My wonderful friend Katie Mac, owner and creator of La Shuks, popped over for dinner last Saturday for a long overdue catch up. Katie and I used to live together in Brighton and then decided to make the move back to London. We have both been to and fro a few times and have sometimes found it difficult to settle, which isn’t a bad thing as we love to move around a lot.
On the topic of feeling settled we began discussing the new word that seems to be trending at the moment, created by the Danish folk – “Hygge” and Katie insisted that I write about it, so here we go.
The Danish word ‘hygge’ (pronounced ‘hooga’) translates roughly to ‘cosiness’.
As I tend to obsess over creating the ultimate snug…any evening of the week, I was very excited to learn that there is a word to encapsulate this feeling.
Whenever I walk past a place I’ll always peer in to check if it has that certain sense of cosiness before I set foot inside. Throughout my time reviewing some gorgeous places, there have been so many restaurants, bars and hotels that have got it right, but oh so many that have not.
There have been times that I have be so tempted to ask the staff to turn down the lights a little, or change the music, or even turn up the heating a little. Maybe I’m hyper sensitive to these things, but I’m also certain that everyone, whether they’re conscious of it or not, knows when Hygge is happening.
Danes are apparently the happiest people in the world, maybe this Hygge thing has something to do with it.
Us Brits can relate to a country that gets dark soon after 3pm and has to endure long grey winters, with only the odd sprinkling of crisp sunny days. The problem with us is that we tend to go about our lives at a quicker, more stressed out pace – barely fitting in the time to relax and sometimes only as an afterthought, much to the detriment of our health.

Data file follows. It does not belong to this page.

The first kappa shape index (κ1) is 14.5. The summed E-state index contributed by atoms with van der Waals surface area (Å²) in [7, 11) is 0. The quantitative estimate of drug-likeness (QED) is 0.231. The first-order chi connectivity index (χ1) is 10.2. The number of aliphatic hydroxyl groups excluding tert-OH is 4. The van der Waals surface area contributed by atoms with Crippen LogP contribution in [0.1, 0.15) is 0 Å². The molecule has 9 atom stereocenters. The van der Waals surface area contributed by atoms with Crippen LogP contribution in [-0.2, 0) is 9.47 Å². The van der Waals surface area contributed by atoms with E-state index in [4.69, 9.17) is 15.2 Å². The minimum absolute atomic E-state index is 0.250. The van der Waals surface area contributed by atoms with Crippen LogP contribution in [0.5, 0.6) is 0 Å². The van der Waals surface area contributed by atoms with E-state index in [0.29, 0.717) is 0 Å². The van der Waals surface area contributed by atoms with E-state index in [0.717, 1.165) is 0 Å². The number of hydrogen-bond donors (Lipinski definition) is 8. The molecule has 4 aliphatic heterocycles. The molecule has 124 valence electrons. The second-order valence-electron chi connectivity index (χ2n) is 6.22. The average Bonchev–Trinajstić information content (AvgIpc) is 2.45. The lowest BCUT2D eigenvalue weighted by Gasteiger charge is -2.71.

Hygge not only means to be cosy, it’s also about surrounding yourself with friends and family, lighting candles, baking cakes and generally owning a sense of wellbeing. It’s a lifestyle choice and it’s quite simple to implement.
The soft twinkle of a candle is so soothing, and once your eyes adjust to the darkness you’ll be surprised at how little light you actually need. Always forgo the overhead lighting and introduce lamps in dark corners instead, it will make you feel so much more at home.
2. Set the mood
Music is a powerful mood setter, I wouldn’t be putting drum and bass on to get Hygge, although i suppose if it was liquid drum and bass that could work. Pick your favourite tracks that you know will relax you and your friends.
3. Be generous
If you have people visiting, always offer them a drink when they arrive, take their coat and let them relax. This all may seem quite old fashioned but it really is the little things that make people feel Hygge.
4. Layer up your cosy spots
Investing in a few thick and chunky blankets will work wonders for creating a snug instantly, just having that warmth will make you feel cosy on the inside.
5. Be content with what you have
It can be easy to bypass the good feelings of what you already have and always be in search of what you don’t. Take a moment to look around your home and notice the little things you have, also think of all the things you have already accomplished.
6. Use your most loved things
You may have a tendency to not want to use the things you already have in your home, incase you tarnish or break them. It’s a bit like putting plastic covers on your sofa or keeping your champagne glasses in a box. Use these things, enjoy them.
7. Get cooking
I’m not much of a baker but I absolutely love cooking, my favourite thing to do is grab random ingredients from my shelves, have a quick browse for good looking meals on Pinterest and then just go for it without referring to any recipies. It gives you creative freedom and lets you focus entirely on the process, smells and textures.
8. Invite loved ones over for dinner
The best feeling is when you have your nearest and dearest around your table, exchanging stories and laughs while you serve up comfort food. Being alone can be good for you at times of course, but being lonely is a whole different thing.
9. Do you
Take some time out to be yourself away from all distraction, read a chapter of your book, do 5 minutes of yoga or simply sit and close your eyes to get grounded again. Be kind to yourself and you’ll find you’re kinder to others as a result.
10. Feel it
Hygge is a feeling that you’ll understand from what has made you previously feel cosy and happy. Think about the times when you have felt at your happiest, then aim to recreate the scene.
I do hope that you’ll be able to take away a couple of these examples and bring them into your home life. Happy hygge everyone!
All images are my own and can be found on Pinterest – Elizabeth Danon Interior Therapy